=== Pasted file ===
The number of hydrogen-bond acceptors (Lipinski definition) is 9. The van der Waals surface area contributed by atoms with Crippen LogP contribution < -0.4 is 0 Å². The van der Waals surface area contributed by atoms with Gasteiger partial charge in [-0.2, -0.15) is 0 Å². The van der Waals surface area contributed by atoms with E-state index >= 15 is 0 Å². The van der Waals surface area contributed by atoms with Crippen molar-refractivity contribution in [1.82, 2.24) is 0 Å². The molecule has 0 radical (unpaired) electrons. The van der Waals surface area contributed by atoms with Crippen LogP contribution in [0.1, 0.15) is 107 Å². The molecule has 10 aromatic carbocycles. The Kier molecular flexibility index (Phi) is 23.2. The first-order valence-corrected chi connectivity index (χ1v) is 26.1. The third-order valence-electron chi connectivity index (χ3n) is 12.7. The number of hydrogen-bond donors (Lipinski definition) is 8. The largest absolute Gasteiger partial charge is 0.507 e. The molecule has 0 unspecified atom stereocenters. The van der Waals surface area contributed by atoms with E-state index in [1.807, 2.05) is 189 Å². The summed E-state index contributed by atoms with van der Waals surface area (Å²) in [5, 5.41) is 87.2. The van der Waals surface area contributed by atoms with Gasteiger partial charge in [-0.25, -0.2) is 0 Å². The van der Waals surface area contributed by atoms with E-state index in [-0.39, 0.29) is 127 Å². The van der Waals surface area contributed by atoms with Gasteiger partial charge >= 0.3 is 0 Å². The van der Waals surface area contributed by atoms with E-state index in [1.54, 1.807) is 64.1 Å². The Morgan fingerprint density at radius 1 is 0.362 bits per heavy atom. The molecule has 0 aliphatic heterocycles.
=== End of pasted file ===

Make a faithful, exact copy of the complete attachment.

The number of hydrogen-bond acceptors (Lipinski definition) is 9. The van der Waals surface area contributed by atoms with Crippen LogP contribution < -0.4 is 0 Å². The van der Waals surface area contributed by atoms with Gasteiger partial charge in [-0.2, -0.15) is 0 Å². The van der Waals surface area contributed by atoms with E-state index >= 15 is 0 Å². The van der Waals surface area contributed by atoms with Crippen molar-refractivity contribution in [1.82, 2.24) is 0 Å². The molecule has 0 radical (unpaired) electrons. The van der Waals surface area contributed by atoms with Crippen LogP contribution in [0.1, 0.15) is 107 Å². The molecule has 10 aromatic carbocycles. The Kier molecular flexibility index (Phi) is 23.2. The first-order valence-corrected chi connectivity index (χ1v) is 26.1. The third-order valence-electron chi connectivity index (χ3n) is 12.7. The number of hydrogen-bond donors (Lipinski definition) is 8. The largest absolute Gasteiger partial charge is 0.507 e. The molecule has 0 unspecified atom stereocenters. The van der Waals surface area contributed by atoms with E-state index in [1.807, 2.05) is 189 Å². The summed E-state index contributed by atoms with van der Waals surface area (Å²) in [5, 5.41) is 87.2. The van der Waals surface area contributed by atoms with Gasteiger partial charge in [-0.25, -0.2) is 0 Å². The van der Waals surface area contributed by atoms with E-state index in [-0.39, 0.29) is 127 Å². The van der Waals surface area contributed by atoms with Gasteiger partial charge >= 0.3 is 0 Å². The van der Waals surface area contributed by atoms with E-state index in [1.54, 1.807) is 64.1 Å². The Morgan fingerprint density at radius 1 is 0.362 bits per heavy atom. The molecule has 0 aliphatic heterocycles.